The annual St. Pete Pride parade will take place this weekend, and it’s no longer a big deal. I don’t mean in attendance, which runs in the tens of thousands. I mean the outcry expressed by some before and after the first event in 2003 has all but vanished.
In the past, many city leaders kept their distance from Florida’s largest gay pride parade. This year Mayor Rick Kriseman not only endorsed it but actually will take part in it. It only makes sense in a city that has three openly gay city council members.
Kriseman, along with many other elected officials, probably decided he didn’t want to be on the wrong side of history. That’s how things always have advanced in this nation. First there’s fierce opposition based on things like “states’ rights” or “traditional values.” Then today’s big deal becomes tomorrow’s shameful past, and we wonder what all the fuss was about.
Since June 1970, gay pride parades have been an annual event in many cities. That year, activists held a rally in New York City’s Central Park to commemorate the Stonewall riots that took place a year earlier after police officers raided the Stonewall Inn, a popular gay bar in Greenwich Village (at that time, raids on nightclubs catering to homosexuals were common in many cities). It became a catalyst for similar events across the United States and the world. St. Petersburg will be only one of many host cities.
I was talking to a friend the other day about how far we and the nation have progressed when it comes to gay rights. He commented that we’ve advanced faster in five years on gay rights than we did in 100 years on civil rights. Both of us agreed that the hot-button equal rights issue of the day, same-sex marriage, will become the law of the land in our lifetimes, and that we’ll have to accept it. Twenty years ago neither of us could imagine such a thing, but today we’re okay with it.
As has been the case historically, not everyone will be on board the progress train. My immediate family provides a good example.
A few years ago, one of my nieces came out (maybe in a few years we can get rid of that term). My mother, a very Christian woman, accepted it with no problem. My niece’s father, my brother, is a different story. In his delusional thinking, he believes it’s a temporary lifestyle choice and that she’ll get over it. When she graduated from college last month, he refused to attend, which still has me upset. When I try to talk to him, he doesn’t want to discuss it. Hopefully he, along with the rest of the nation, will see the light.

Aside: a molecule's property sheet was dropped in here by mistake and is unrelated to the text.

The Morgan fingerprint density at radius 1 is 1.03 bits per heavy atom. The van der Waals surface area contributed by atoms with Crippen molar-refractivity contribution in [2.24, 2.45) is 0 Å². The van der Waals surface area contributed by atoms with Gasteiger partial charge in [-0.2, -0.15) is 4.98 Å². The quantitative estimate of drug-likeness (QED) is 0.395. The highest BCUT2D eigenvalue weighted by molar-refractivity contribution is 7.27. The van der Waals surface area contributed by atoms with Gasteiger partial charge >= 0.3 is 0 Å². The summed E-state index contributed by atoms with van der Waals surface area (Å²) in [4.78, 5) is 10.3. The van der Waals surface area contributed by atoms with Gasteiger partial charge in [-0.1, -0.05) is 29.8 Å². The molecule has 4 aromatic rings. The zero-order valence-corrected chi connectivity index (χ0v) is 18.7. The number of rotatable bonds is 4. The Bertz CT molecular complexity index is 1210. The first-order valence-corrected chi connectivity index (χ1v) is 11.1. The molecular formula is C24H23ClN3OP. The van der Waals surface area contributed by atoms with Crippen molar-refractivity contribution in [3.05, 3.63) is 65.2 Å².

Not that it came that easy for me. The first time I was really challenged on the issue was 13 years ago while watching the premier episode of the HBO series “Six Feet Under” when about halfway through the show two guys kissed each other very passionately. I gasped and wondered if I could continue watching the show, which had about a dozen more airings. I ended up watching the entire season and those that followed. I’ll admit still to being uncomfortable at times watching two guys making out, but tolerance isn’t about likability.
In 2002, by a 6-2 vote, the St. Petersburg City Council added sexual orientation to the city’s Human Rights Ordinance, which protects gays, lesbians and bisexuals from discrimination in housing, employment and public accommodations. Mayor Rick Baker opposed it, but didn’t veto it. The addition didn’t mean you had to like homosexuality. It simply mandated they had equal rights under the law.
I’ve talked to some folks who were uncomfortable with some of the debauchery that’s gone on during past St. Pete Pride parades. I reminded them that I’ve seen much worse at the annual Gasparilla Pirate Festival in Tampa. In both cases, it takes some getting used to.
Years ago the Gasparilla parade came under fire for its lack of diversity. St. Pete Pride, on the other hand, celebrates it to the max. You don’t have to embrace it, as the mayor is doing, but it’s a reminder that change is inevitable whether you like it or not.